Signed lower left. Signed, dated and titled verso on the stretcher.
In 1906 Feininger wrote to his future wife Julia in Weimar: "How I am looking forward to the bridge I can't begin to tell you….and all the rest of Oberweimar, what you are describing is quite enchanting". Together they scampered off to Oberweimar, arrmed with folding chairs and sketchbook. Apart from the church, the bridge over the river Ilm became one of Feininger's favourite motifs.
The number of works with this motif takes second place after Gelmeroda in his works created in Weimar and its vicinity.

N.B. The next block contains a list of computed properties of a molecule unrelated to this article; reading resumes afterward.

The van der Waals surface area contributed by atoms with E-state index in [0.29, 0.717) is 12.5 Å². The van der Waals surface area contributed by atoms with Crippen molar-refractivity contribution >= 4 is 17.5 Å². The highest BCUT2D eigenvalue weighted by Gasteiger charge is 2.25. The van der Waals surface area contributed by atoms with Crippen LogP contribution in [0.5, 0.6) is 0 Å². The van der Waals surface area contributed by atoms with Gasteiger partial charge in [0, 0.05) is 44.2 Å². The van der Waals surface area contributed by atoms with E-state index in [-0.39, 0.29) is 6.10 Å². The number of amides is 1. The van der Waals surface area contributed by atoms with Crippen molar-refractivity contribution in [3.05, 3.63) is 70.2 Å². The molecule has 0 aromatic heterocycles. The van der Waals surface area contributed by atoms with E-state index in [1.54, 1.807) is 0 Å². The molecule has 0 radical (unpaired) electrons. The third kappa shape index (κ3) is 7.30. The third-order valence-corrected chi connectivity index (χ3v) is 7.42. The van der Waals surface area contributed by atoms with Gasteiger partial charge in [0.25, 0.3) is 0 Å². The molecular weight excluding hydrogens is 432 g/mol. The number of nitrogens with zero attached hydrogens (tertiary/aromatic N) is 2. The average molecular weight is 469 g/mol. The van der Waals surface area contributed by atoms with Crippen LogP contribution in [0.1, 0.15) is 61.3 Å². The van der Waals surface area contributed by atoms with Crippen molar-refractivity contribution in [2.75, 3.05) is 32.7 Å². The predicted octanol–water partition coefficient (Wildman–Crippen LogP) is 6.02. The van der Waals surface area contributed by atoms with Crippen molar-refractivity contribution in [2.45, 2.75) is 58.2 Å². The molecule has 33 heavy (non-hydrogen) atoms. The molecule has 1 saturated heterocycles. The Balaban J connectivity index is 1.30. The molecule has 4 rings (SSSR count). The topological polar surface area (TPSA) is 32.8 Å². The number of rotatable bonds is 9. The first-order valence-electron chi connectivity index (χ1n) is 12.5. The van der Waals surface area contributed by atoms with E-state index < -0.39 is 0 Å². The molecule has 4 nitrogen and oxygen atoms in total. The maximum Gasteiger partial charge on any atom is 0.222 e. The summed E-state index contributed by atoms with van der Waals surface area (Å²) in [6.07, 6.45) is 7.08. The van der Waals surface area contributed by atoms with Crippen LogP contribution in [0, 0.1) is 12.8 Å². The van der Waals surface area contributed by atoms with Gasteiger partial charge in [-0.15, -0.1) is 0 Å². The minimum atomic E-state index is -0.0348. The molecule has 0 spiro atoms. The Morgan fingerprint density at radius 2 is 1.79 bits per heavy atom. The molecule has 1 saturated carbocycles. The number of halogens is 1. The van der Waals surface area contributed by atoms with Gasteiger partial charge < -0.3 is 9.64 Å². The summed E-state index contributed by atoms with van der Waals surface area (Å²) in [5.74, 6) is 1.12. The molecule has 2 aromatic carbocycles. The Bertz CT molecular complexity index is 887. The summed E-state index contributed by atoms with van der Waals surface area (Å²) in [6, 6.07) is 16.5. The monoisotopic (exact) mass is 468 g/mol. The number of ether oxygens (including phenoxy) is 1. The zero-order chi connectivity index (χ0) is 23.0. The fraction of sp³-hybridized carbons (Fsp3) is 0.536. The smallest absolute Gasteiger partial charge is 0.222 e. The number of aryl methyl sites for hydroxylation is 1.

In 1909 he painted the famous "Green Bridge" and in 1916 he again used the motif in "Green Bridge II". The biggest difference between the versions is in Feininger's discovery of cubism. Like "The Anglers (Black Bridge)", it is pervaded by a rhythmic pattern.
Feininger said that the symbol of the bridge had a special meaning for him even as a child. The significance became clear to him much later: stability. Thus it was a motif that he took up again after his return to the United States.
When Feininger left Germany in 1937, he turned his back on the country that had been his chosen home for five decades. He felt uprooted and was reluctant to choose motifs from his new surroundings, even though he had been born in the USA. Many of the works painted in his first years there are nostalgic memories of landscapes that had greatly influenced him.